Protein function is intimately connected with supramolecular chemistry: Substrate processing and various levels of regulation involve specific noncovalent interactions. Likewise, protein folding, assembly and protein-protein interactions are governed by intermolecular forces and their specific inhibition or support represents a very promising area for external interference, with profound mechanistic and therapeutic implications.
The CRC aims at applying recent knowledge and methods from supramolecular chemistry to achieve specific interaction with proteins by artificial ligands.
The group of Dr. Barbara Sacca, principle investigator of the CRC1093, has now succeeded with the help of supramolecular chemistry to construct tiny, tailor-made DNA-nanocontainers entrapping target proteins in a specific fashion. Read More
[01.04.2017] Prof. Matthias Epple (CRC1093 project A5) was honored together with Prof. Astrid Westendorf from the University Clinics with an award in the category “Medicine and Science” at the second Health Forum in Essen. The price honours their development and application of inorganic nanoparticles to treat diseases like chronic inflammations and viral infections. Link
CRC 1093 Guest Scientist
Professor Kenneth Shea
[14.03.2017] Prof. Kenneth J. Shea from the University of California will join our CRC1093 as a guest scientist in June 2017. Professor Shea’s research interests are in polymer chemistry, materials research, nanoscience, synthetic and mechanistic organic chemistry. During his stay at the University of Duisburg-Essen he will give a talk which will focus on a project at the interface of materials chemistry and biology.
Laura Hartmann and Stefan Westermann join the CRC1093
[31.01.2017] Laura Hartmann, chair of Macromolecular Chemistry at the Heinrich Heine University Düsseldorf, and Stefan Westermann, chair of Molecular Genetics at the Faculty of Biology at the University of Duisburg-Essen, have recently joined the CRC1093 as associated members.
The research of Laura Hartmann focuses on the use of polymers as biomimetic molecules. She applies solid phase synthesis techniques in combination with classical polymer chemistry to create monodisperse, sequence-controlled oligo- and polymers. These so-called precision macromolecules can then be used for the controlled presentation of ligands such as sugars or peptides and lead to novel bioactive polymers for biotechnological and biomedical applications. Within the CRC, Laura Hartmann and her team will combine their synthetic platform with supramolecular binding motifs from the CRC and design novel multivalent, supramolecular ligands to target specific protein binding.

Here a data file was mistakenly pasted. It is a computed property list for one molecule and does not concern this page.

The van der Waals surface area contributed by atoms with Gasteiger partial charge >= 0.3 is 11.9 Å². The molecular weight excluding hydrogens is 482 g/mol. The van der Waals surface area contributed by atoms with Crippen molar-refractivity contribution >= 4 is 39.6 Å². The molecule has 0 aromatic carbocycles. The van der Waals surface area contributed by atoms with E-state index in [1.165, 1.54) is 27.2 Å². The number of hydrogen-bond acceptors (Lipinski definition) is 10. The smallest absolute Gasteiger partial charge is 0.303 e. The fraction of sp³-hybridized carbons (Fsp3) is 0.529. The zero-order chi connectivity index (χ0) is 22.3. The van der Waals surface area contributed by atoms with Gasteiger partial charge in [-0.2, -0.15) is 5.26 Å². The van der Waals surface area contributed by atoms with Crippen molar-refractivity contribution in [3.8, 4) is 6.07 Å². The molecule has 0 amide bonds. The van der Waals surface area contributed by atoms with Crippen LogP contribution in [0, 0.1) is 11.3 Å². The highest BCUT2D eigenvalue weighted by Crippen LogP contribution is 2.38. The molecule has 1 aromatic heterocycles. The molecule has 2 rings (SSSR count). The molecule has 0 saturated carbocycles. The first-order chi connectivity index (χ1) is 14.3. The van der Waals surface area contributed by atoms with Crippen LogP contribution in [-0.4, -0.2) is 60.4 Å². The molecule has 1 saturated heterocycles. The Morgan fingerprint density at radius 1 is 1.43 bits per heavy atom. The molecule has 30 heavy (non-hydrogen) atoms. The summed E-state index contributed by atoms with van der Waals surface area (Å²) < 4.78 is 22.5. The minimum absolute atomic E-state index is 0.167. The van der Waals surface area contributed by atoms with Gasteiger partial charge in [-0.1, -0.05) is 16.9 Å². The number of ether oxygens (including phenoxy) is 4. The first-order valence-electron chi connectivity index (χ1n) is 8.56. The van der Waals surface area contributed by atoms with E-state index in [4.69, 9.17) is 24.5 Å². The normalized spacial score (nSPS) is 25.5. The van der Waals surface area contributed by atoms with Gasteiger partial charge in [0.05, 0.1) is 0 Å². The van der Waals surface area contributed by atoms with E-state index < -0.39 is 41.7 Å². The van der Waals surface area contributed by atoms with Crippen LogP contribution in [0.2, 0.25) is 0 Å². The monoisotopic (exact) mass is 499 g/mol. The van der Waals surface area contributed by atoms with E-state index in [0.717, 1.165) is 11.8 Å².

Stefan Westermann studies how chromosomes interact with microtubules, highly dynamic polymers of the cytoskeleton. The carefully regulated interplay between chromosomes and microtubules, provided by large protein complexes termed kinetochores, is the fundamental basis for error-free propagation of the genome during cell division. He has started to collaborate with several CRC members, to employ supramolecular chemistry to both mimic and manipulate key aspects of kinetochore-microtubule interactions in vitro. As his group combines biochemical reconstitution experiments with direct observation of microtubules using fluorescence microscopy techniques, acute manipulations with tailored supramolecular ligands promise to reveal novel mechanisms of chromosome segregation.
Molecular Tweezers and Protein Aggregation
Frank-Gerrit Klärner and Thomas Schrader have designed and optimized molecular tweezers with a unique structure which makes them selective for lysine and arginine residues. Their fruitful collaboration with Gal Bitan from the David Geffen School of Medicine at the University of California, Los Angeles, revealed the ability of these tweezers to inhibit aberrant peptide and protein aggregation, which is a common pathogenic feature of neurodegenerative diseases like Alzheimer’s, Parkinson’s or Transthyretin (TTR)-related Amyloidosis. Latest promising results offer the prospect of developing molecular tweezers as suitable drug candidates. Thomas Schrader, Frank-Gerrit Klärner and Gal Bitan, who was also an invited guest professor of our CRC, have now summarized the properties and the potential of these molecular tweezers in the renowned journal Chemical Communications: “Molecular tweezers for lysine and arginine – powerful inhibitors of pathologic protein aggregation”. This Feature Article carries the issue’s front cover.
Our second Graduate Student Symposium took place from 31st of August to 2nd of Septemberat the GHotel in Hannover. 45 graduate students from the CRC1093 of Duisburg-Essen and the CRC765 of Berlin discussed latest results within the field of supramolecular chemistry. Read More
"PLUS3" Grant from the Boehringer Ingelheim Foundation
CRC1093 Principal Investigator Dr. Elsa Sánchez-García received the prestigious “PLUS3” grant from the Boehringer Ingelheim Foundation. This programme supports her project focusing on the computational design of molecules with therapeutic potential. Read more
Drug Discovery and its Challenges
The drug discovery workshop provides insight into applied research in the pharmaceutical industry from target identification to clinical studies and emphasises the challenges of classical and modern screening methods. The workshop is a full day seminar with some short introductory lectures given by Oliver von Ahsen and literature talks that should be prepared and presented by the students in teams of two.
Lecturer: Oliver von Ahsen (Global Drug Discovery - Bayer Pharma AG, Berlin)